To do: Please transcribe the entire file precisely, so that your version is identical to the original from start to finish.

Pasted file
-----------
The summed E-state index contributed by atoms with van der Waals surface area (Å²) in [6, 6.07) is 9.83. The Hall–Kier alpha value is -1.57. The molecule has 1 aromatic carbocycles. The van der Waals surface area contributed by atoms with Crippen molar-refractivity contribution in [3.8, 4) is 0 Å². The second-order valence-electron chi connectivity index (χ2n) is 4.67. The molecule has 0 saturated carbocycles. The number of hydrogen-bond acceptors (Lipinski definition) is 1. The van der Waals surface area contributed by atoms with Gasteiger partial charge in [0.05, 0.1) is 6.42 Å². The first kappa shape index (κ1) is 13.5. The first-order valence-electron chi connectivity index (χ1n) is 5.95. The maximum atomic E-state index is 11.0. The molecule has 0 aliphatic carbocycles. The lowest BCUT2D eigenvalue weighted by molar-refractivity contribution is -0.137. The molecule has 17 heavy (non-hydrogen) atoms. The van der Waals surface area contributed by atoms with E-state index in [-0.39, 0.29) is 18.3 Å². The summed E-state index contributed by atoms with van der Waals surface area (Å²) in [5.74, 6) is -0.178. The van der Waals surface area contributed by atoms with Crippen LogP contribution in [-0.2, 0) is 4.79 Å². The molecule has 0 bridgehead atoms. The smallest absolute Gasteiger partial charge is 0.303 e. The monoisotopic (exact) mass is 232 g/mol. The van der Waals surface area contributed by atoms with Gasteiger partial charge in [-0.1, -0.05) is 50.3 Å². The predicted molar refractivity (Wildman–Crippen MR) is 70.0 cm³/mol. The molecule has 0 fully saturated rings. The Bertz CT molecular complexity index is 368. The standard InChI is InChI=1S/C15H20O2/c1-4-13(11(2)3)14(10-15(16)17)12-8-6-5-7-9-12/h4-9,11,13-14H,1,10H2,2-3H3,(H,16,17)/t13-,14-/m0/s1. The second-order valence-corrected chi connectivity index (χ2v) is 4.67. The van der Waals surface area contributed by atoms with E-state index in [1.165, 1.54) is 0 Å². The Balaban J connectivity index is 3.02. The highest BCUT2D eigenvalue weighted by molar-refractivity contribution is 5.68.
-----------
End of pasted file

The summed E-state index contributed by atoms with van der Waals surface area (Å²) in [6, 6.07) is 9.83. The Hall–Kier alpha value is -1.57. The molecule has 1 aromatic carbocycles. The van der Waals surface area contributed by atoms with Crippen molar-refractivity contribution in [3.8, 4) is 0 Å². The second-order valence-electron chi connectivity index (χ2n) is 4.67. The molecule has 0 saturated carbocycles. The number of hydrogen-bond acceptors (Lipinski definition) is 1. The van der Waals surface area contributed by atoms with Gasteiger partial charge in [0.05, 0.1) is 6.42 Å². The first kappa shape index (κ1) is 13.5. The first-order valence-electron chi connectivity index (χ1n) is 5.95. The maximum atomic E-state index is 11.0. The molecule has 0 aliphatic carbocycles. The lowest BCUT2D eigenvalue weighted by molar-refractivity contribution is -0.137. The molecule has 17 heavy (non-hydrogen) atoms. The van der Waals surface area contributed by atoms with E-state index in [-0.39, 0.29) is 18.3 Å². The summed E-state index contributed by atoms with van der Waals surface area (Å²) in [5.74, 6) is -0.178. The van der Waals surface area contributed by atoms with Crippen LogP contribution in [-0.2, 0) is 4.79 Å². The molecule has 0 bridgehead atoms. The smallest absolute Gasteiger partial charge is 0.303 e. The monoisotopic (exact) mass is 232 g/mol. The van der Waals surface area contributed by atoms with Gasteiger partial charge in [-0.1, -0.05) is 50.3 Å². The predicted molar refractivity (Wildman–Crippen MR) is 70.0 cm³/mol. The molecule has 0 fully saturated rings. The Bertz CT molecular complexity index is 368. The standard InChI is InChI=1S/C15H20O2/c1-4-13(11(2)3)14(10-15(16)17)12-8-6-5-7-9-12/h4-9,11,13-14H,1,10H2,2-3H3,(H,16,17)/t13-,14-/m0/s1. The second-order valence-corrected chi connectivity index (χ2v) is 4.67. The van der Waals surface area contributed by atoms with E-state index in [1.165, 1.54) is 0 Å². The Balaban J connectivity index is 3.02. The highest BCUT2D eigenvalue weighted by molar-refractivity contribution is 5.68.